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In scenes like this, Pope Francis consistently shows what it's like to make your communicating as personal as possible.  He obviously knows he's a "something" (The Pope), a public figure and cultural icon,who unavoidably gets stereotyped and objectified by both detractors and supporters.  AND he works to be present to the individuals around him, and to connect with them as persons, not just prisoners, disfigured people, or even other cultural icons.

Like Francis, you can humanize your communicating not by wearing your heart on your sleeve or prying into someone's private life but by working to make it as personal as possible by Taking In (notice, attend to, listen for) and Giving Out (express, share, talk about) four parts of you that help make you a person:  your Choices, Un-measurable parts, Reflections, and Mindfulness  (See John Stewart, U&ME: Communicating in Moments that Matter, Chapter 2.)

#1 in this series was a reminder that all of us are "taking in" and "giving out" communication cues all the time, and it pointed to the importance of taking in and giving out Choices.  You can do Taking in by managing the expectations that guide your listening and all the nonverbal and verbal ways you listen for, and encourage the other person to talk about her choices.  The second step is to topic choice, nonverbal, and verbal cues to put on the table some of your own choices--your priorities, preferences, decisions about what's most important.

Step #2 is to get un-measurable elements on the table by Taking In and Giving Out relevant aspects of them.  Much of who you are can be measured--your height, weight, blood pressure, cholestrol level, heart rate, body temperature, etc.  AND there are important parts of what make you a person that can't be directly measured.  I group these into what I call ESP--not "extrasensory perception," but Emotions-Spirit-Personality.

It's obviously possible to measure indicators of feelings--heart rate, respiration, etc.--but the measurements don't capture anything close to what we experience when, for example, we greet somebody we really dislike.  The same is true of personality.  Scores of tests produce personality lables--"introvert/extravert" for example--and they fall way short of capturing the experience of being that "kind of person."

The third term--"Spirit"-- refers to the part of a human that is neither body nor mind, sometimes the divine part.  Spirit is important for some people and not for others.  I include it for people who notice the spiritual features of themselves and others.  Whether you're in this group or not, just think of ESP as the un-measurable parts of yourself and others.

Emotions are the most obvious of the three.  We've known for years that there is no such thing as thinking without feeling.  This doesn't mean that people are always wildly joyful or painfully anguished, but that, unless we suffer from depersonalization disorder, some emotion always accompanies our thinking.  When relevant and appropriate feelings are on the table between communicators, their contact is more human, more personal.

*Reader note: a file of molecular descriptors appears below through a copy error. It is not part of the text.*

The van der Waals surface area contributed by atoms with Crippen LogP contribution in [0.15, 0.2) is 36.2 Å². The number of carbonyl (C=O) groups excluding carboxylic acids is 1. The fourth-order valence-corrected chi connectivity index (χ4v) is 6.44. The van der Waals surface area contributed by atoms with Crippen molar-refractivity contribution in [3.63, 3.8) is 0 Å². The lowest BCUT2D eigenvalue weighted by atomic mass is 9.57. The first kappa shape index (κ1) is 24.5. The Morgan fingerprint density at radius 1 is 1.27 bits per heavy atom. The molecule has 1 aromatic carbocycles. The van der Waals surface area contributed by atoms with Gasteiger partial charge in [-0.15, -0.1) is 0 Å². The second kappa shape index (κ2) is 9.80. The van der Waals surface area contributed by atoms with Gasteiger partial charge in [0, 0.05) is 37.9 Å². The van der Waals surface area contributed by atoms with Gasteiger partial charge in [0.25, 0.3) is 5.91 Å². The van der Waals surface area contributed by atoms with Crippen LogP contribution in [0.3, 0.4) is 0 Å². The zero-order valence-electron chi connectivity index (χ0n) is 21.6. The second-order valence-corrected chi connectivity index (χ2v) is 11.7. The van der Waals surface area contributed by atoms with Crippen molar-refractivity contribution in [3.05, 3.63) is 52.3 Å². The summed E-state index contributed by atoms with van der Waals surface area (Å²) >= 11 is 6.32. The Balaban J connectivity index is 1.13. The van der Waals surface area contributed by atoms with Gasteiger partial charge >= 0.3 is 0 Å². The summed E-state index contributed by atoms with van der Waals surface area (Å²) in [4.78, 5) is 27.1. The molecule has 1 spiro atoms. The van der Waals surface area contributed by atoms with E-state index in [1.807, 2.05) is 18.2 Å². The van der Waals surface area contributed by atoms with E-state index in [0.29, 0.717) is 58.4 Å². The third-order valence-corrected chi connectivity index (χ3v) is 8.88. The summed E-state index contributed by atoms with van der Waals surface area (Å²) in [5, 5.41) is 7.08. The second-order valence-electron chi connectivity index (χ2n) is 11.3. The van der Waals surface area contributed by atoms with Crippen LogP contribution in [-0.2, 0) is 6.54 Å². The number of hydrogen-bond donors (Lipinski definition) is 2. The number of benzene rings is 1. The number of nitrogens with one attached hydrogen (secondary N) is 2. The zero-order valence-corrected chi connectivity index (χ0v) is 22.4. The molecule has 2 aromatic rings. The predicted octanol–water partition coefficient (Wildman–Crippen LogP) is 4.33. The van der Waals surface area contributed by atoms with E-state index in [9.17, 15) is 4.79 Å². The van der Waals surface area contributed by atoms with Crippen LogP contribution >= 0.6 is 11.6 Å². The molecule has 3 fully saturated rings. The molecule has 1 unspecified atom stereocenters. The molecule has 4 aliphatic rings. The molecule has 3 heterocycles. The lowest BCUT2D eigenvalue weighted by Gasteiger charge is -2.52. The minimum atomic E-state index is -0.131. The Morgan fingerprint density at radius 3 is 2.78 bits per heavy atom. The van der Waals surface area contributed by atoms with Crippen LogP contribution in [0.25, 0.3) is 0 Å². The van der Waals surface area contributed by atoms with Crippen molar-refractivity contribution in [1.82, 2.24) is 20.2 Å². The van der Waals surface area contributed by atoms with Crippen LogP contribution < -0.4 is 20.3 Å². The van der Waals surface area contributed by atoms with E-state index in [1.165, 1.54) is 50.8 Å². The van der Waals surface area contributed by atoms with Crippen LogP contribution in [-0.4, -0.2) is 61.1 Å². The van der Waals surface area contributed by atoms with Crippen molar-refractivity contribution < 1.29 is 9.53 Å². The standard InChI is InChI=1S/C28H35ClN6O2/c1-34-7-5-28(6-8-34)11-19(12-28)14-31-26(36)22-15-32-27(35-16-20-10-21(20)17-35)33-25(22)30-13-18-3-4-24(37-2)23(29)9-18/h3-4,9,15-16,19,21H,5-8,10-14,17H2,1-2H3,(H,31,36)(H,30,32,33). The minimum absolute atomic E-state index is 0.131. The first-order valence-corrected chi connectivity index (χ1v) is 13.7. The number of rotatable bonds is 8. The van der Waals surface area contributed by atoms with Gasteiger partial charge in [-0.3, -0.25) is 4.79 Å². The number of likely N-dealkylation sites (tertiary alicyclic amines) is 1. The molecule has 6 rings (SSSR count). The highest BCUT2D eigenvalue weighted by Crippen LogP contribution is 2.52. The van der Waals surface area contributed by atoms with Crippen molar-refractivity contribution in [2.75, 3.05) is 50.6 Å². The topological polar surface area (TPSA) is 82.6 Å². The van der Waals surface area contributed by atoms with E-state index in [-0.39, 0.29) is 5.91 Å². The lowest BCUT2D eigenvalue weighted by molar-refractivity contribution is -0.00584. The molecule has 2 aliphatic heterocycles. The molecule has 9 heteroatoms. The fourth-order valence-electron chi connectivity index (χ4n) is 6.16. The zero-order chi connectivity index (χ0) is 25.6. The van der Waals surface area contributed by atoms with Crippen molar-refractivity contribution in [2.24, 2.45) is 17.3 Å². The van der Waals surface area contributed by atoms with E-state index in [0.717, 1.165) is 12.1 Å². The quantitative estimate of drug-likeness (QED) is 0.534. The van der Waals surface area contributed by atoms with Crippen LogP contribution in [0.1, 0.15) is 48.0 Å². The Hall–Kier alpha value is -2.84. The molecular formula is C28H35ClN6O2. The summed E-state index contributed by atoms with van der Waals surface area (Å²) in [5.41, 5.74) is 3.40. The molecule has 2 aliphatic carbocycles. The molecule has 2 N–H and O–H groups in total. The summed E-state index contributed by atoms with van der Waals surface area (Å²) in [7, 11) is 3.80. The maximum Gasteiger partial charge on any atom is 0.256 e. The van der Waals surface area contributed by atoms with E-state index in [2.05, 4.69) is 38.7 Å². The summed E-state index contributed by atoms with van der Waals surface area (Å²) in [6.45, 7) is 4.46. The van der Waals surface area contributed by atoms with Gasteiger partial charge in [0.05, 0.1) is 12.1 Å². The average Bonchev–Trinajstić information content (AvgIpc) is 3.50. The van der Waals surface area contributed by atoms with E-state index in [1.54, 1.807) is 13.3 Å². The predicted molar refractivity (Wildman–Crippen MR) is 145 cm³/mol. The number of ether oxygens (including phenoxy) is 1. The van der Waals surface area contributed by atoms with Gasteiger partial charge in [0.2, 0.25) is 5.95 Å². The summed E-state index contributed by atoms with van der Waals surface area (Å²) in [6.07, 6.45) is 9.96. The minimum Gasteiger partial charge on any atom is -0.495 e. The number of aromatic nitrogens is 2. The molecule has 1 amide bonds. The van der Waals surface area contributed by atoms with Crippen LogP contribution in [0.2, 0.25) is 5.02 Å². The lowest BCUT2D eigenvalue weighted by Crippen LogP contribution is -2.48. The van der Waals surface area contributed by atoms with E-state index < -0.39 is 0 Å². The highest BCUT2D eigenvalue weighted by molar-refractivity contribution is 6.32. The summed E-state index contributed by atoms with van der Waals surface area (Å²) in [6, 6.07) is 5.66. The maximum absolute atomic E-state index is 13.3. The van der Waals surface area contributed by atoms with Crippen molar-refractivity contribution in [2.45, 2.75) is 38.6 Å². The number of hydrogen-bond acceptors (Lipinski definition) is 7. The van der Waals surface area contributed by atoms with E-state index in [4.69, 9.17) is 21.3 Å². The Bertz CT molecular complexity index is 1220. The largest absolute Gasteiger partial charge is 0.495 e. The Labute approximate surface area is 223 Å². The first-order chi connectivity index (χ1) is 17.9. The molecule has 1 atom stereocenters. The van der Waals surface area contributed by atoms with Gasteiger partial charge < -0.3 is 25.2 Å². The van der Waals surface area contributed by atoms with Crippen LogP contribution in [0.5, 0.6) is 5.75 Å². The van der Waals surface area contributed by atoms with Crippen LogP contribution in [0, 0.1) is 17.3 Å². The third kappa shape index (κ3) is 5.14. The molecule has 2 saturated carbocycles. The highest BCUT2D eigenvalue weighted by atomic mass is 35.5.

Emotions often get talked about by intimates--"I feel betrayed by your talking behind my back," "I'm relieved that he made it back," or "I love you."  Emotions can also humanize on-the-job communicatiing--"I'm really afraid we can't meet this deadline," "Sounds like you're really uncomfortable working with her," or "We really nailed that presentation!" Relevant emotions can be on the table in any communication situation. 

You can Take In ESP, first, by expecting it to be there, and then by nonverbally and verbally encouraging your conversation partner to put relevant parts on the table between you.  Nonverbally, get yourself near enough to encourage candid talk.  Maintain appropriate eye contact.  Avoid interrupting and be silent enough to give the other person opportunities to talk.  Smile when it's appropriate.  Verbally, ask open questions.  Whenever there's a misunderstanding, ask "What do you want to have happen?" and then listen carefully to the response.  In some cases it can help to be direct: "How do you really feel about this?"  "You were frustrated about this the last time we talked; how are you feeling now?"  "Deep down, what do you believe is the right thing to do?"

You can Give Out ESP in three ways, too. The first is topical.  Prioritize un-measurables as a topic.  "Everybody doesn't feel the way we do about this, and we've got to pay attention to their differences."  "I think we're uncomfortably pushing the quieter people in the group, like Elesha." "We're asking for a level of enthusiasm that I'm not sure exists yet."  In addition, you can use both words and nonverbal cues to get ESP on the table.  

One verbal way is with I-statements.  They consist simply of "I," a present-tense verb, and a concrete specific.  "I feel uncomfortable about the decision we just made."  "I'm glad we worked this trough."  "I'm not the kind of person who can just walk away from this."

Nonverbally, you can Give Out ESP with the help of all the cues that communicate directness--eye contact, appropriate head-nods and other movements, appropriately close space, a smile, open rather than closed posture. It doesn't help to "put all this on" like a performance.  People can easily spot inauthenticity.  Work for congruence or fit among what you say, who you are, and what you do (that is, your saying-being-doing).

All four ways of humanizing yur communicating involve Taking In and Giving Out aspects of what make you the person you are.  Choices and Emotions-Spirit-Personality are the first two.  I'll explain Reflections next, and then Mindfulness.




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